Sparta II

Who you’ll meet:

There are three kind of people that you would meet in sparta, citizens, helots, and perioiki. Spartan citizens made up only a small portion of the individual occupying sparta at any given time[1]. This is because the requirements for Spartan citizenship were very stringent. To become a Spartan citizen one needed to go through the Spartan education system which is known as agoge. The only ones that were allowed to go through this education process were Spartiates, or individuals that were able to trace their lineage back to the original inhabitants of Sparta[2]. Spartan slaves were known as helots and there were a lot of them, this is because the Spartan army was one of the most powerful armies in the ancient world. Helots were originally free Greeks that hailed from another nation-state, or polis, in Greece. Helots had a large number of benefits for slaves. Although they were not able to vote because they lacked Spartan citizenship they were able to marry and keep 50% of the products that they produced.[3] Another unique characteristic of helots, compared to other slaves, was that they were allowed to practice religious rights and retain personal property.[4] The final group, or type of people, that you would run into in Sparta was the perioiki. The perioiki were almost the same as helots in the sense that they were slaves but they had more freedom than the helots did. They usually served one of three different purposes, a military reserve, skilled craftsmen, or agents of foreign trade.[5]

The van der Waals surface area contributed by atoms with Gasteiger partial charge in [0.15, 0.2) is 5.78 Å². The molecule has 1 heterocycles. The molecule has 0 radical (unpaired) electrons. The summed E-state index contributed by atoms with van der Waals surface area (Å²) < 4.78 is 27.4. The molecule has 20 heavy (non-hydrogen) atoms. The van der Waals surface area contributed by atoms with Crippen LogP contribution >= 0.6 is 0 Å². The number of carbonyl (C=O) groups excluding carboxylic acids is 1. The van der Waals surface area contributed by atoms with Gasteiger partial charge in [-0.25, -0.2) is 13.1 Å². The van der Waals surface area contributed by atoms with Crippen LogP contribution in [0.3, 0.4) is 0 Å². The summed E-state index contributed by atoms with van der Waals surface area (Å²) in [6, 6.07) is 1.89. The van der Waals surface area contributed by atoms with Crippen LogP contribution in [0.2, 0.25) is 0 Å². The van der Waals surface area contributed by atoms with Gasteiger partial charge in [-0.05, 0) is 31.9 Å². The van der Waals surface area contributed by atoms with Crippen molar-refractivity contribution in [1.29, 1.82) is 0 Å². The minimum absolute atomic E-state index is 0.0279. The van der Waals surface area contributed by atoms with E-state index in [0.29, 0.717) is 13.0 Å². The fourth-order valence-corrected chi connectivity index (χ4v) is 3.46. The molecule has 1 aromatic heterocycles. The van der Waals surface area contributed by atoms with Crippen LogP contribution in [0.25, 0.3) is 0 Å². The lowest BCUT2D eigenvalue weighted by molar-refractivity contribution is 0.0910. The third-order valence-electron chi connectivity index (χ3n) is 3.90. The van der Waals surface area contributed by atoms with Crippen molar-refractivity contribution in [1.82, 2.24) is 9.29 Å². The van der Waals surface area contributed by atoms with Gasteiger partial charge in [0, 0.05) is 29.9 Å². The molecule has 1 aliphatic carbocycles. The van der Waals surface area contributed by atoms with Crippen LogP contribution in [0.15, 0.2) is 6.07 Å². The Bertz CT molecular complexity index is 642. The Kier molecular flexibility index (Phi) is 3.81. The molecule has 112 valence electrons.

Spartan Soldiers
Photo Credit: http://www.sparta.net/images/spartan_soldiers.gif

How you will get there:

Sparta is located in the South of Greece. It is relatively close to both Athens and Corinth. At first glance the landmass that it is located on looks like an island but it is not. The straight of Piraeus allows access to Sparta using only methods of land travel. You could also use a boat to sail to a city close to Sparta, Kalamai, and then travel there on foot or by ox-cart. Spartans themselves rarely traveled outside of Sparta because they exhibited high levels of xenophobia.

Why you would go:

For a long period of time, from when the settlement was founded until about 331 BC, the Spartan army was the most powerful army in existence. Many kings would ask the Spartans for help in times of need. Truthfully the Spartan’s army was their biggest export. Later in its history Sparta became a sort of morbid theater. After they lost their title as the most powerful army in ancient Greece people would come from all over to watch the agoge, or how they were trained for military service.

What was Sparta like?